By David Gorski

A Simple Personal Data Backup Setup

Getting Started With An Easy, Good-Enough Backup Solution

Until recently, my only computer was a 2013 MacBook Air. I backed it up using the included Time Machine system and an external spinning disk hard drive. With the nature of it being a laptop, I didn't have the external drive plugged in all the time, and so I set a calendar reminder to do a weekly backup because I knew I wouldn't do it daily. It's embarrassing to admit that even as a 'tech professional', there were plenty of weeks that I skipped backing up my content. I was used to the computer working all the time, I was busy and I always had some excuse to ignore the reminders. MacOS Notifications would beg me to do something:

It has been 3 weeks since you backed up your computer! You're asking for data loss chump!

It's pretty obvious that in order for it to function properly, you need an automatic backup system. Otherwise, human complacency and laziness take over. Your data needs to be backed up without any input from you. Having recently undertaken an initiative to upgrade and enhance my personal technology setup, I knew I could do better.

My Overall Requirements

  1. Multiple copies of my data to survive hardware/software failure.
  2. Live data synchronization between my MacBook and new Linux Workstation.
  3. Snapshots available for restore.
  4. Remote copies of my data.

The Guiding Principle - 3,2,1

This is something that is obvious, but it really is the bare minimum, even for your personal data. The 3,2,1 rule states that you need:

  • 3 backups: 3 total copies of your data.
  • 2 local: 2 locally available copies.
  • 1 remote: 1 off-site copy.

If you satisfy these requirements, your chance of data loss is incredibly slim.

Local First

There are many fancy approaches to create local, automatic, backup systems. Fundamentally, they lean on having a dedicated device, on-prem, holding your data. These options included:

  • Purpose-built Network Attached Storage with multiple storage bays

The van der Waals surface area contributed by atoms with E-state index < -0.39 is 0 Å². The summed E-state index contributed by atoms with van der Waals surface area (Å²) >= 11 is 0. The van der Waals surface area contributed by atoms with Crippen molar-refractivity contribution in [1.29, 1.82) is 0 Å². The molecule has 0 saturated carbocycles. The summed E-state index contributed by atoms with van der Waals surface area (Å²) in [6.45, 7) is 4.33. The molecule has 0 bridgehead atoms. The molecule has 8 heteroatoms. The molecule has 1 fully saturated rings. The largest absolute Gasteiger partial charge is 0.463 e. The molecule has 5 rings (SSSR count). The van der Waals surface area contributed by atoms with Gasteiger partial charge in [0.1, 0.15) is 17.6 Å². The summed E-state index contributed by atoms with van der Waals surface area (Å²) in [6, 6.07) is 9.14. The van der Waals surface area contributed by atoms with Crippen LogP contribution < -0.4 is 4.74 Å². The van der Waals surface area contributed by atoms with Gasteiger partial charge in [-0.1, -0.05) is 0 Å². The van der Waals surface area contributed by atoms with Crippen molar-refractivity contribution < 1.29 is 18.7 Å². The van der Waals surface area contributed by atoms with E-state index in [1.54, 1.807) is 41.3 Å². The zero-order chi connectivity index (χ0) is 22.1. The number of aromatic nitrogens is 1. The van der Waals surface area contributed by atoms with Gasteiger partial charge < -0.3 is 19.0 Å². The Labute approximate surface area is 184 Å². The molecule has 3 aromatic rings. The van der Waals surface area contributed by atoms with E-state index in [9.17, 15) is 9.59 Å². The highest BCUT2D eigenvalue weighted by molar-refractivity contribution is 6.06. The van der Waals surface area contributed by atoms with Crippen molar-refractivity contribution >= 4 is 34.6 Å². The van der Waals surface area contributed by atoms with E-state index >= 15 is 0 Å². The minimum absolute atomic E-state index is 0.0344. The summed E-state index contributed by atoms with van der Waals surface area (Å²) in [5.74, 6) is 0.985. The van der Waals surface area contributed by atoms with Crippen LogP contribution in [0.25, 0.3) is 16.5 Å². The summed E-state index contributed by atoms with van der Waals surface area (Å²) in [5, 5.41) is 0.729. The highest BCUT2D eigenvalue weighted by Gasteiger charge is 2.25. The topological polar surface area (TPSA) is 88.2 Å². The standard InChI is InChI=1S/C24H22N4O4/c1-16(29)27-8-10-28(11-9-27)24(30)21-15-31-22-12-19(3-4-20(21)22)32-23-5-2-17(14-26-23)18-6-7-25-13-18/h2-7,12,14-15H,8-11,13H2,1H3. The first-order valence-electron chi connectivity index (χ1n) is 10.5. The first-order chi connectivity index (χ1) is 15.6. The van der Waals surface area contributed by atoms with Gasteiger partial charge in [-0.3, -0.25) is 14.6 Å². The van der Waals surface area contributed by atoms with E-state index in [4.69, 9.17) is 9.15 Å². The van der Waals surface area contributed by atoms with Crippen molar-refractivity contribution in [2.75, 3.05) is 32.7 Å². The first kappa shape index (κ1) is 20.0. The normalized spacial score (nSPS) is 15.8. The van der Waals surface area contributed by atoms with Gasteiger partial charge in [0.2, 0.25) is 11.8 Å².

• Raspberry Pi with added hardware
  • Full Data Server

For my needs, these were a little overkill. I wasn't planning on using my backup as a streaming source or personal media server. I just really needed my data to be synchronized between my Macbook and my Linux Workstation. Surely there must be a simple solution for this? Luckily for me, I found Syncthing. I am very satisfied with the operational simplicity of this tool. I can just point the app to my data folder on each device, and it does the rest. The included ignore pattern functionality is also very useful in reducing the synchronization data volume amount. The nice effect of live synchronization is that the data changes are immediately reflected on the other machine.

However, even though live synchronization maintains two copies of my data it is not a replacement for true backups! What if the data became corrupted on one device? The daemon would sync this corruption to the other device and I would lose content! This is what versioned backups prevent by creating snapshots of your data at certain points in time. Because my use case is simple, I am delegating versioned backups to the remote backup element.

Remote Backups

With a live synchronization system working locally, I set out to add a remote backup portion to the setup. My personal stuff is not mission-critical. Maybe yours is, but mine isn't, so a remote backup frequency of once per day was enough. Anyways, I settled on the following requirements:

  1. Inexpensive: I don't want to break the bank.
  2. Encrypted: I'm not a privacy nut, but something still feels wrong about giving someone else carte blanche access to my data.
  3. Scheduled: I would like this backup to run once a day.
  4. Open-Source: This is important for two reasons: I don't want to be locked-in and I want to be sure the app does what it says it does.

To make a long story short; I ended up using anacron and duplicity with Backblaze B2 on my Linux Workstation.

Anacron allows task scheduling for devices that are not always on. So if you schedule something to run once a day, as long as your computer is on for a portion of the day; it will run.

Duplicity is an amazing all-in-one encryption and upload command-line backup tool. It supports full and partial backups along with support for most cloud providers. I set it up to delete the partial incremental backups after 30 days and do a full backup to save space in the long run.

Backblaze B2 is an solid, inexpensive online storage provider. It provided all the features I needed and is compatible with duplicity out of the box.

The following is templated copy of my backup script. Please note the firefox profile backup and the use of systemd-inhibit to prevent shutting down the computer while the backup is in progress:

# Sync firefox profile into data folder
rsync -a {{FIRFOX_FOLDER}} {{DATA_FOLDER}}

# Push latest changes to cloud
systemd-inhibit --why="Daily Backup In-Progress" duplicity \
 --verbosity 8 \
 {{DATA_FOLDER}} \
 {{CLOUD_ENPOINT_AND_API_KEY}} \
 --asynchronous-upload \
 --full-if-older-than 1M \
 --allow-source-mismatch \
 >> {{LOG_FILE}}
 
echo "personal backup complete ($(date))" >> {{LOG_FILE}}

Epilogue

Since setting up this system, not a single part of has failed. And maybe, it never will. But I am no longer embarrassed of my backup system and I sleep a little better at night. Please take this as a reminder to back your important stuff up. Hopefully you'll never have to thank me!

Post By David Gorski on 2021/03/13 18:00:00
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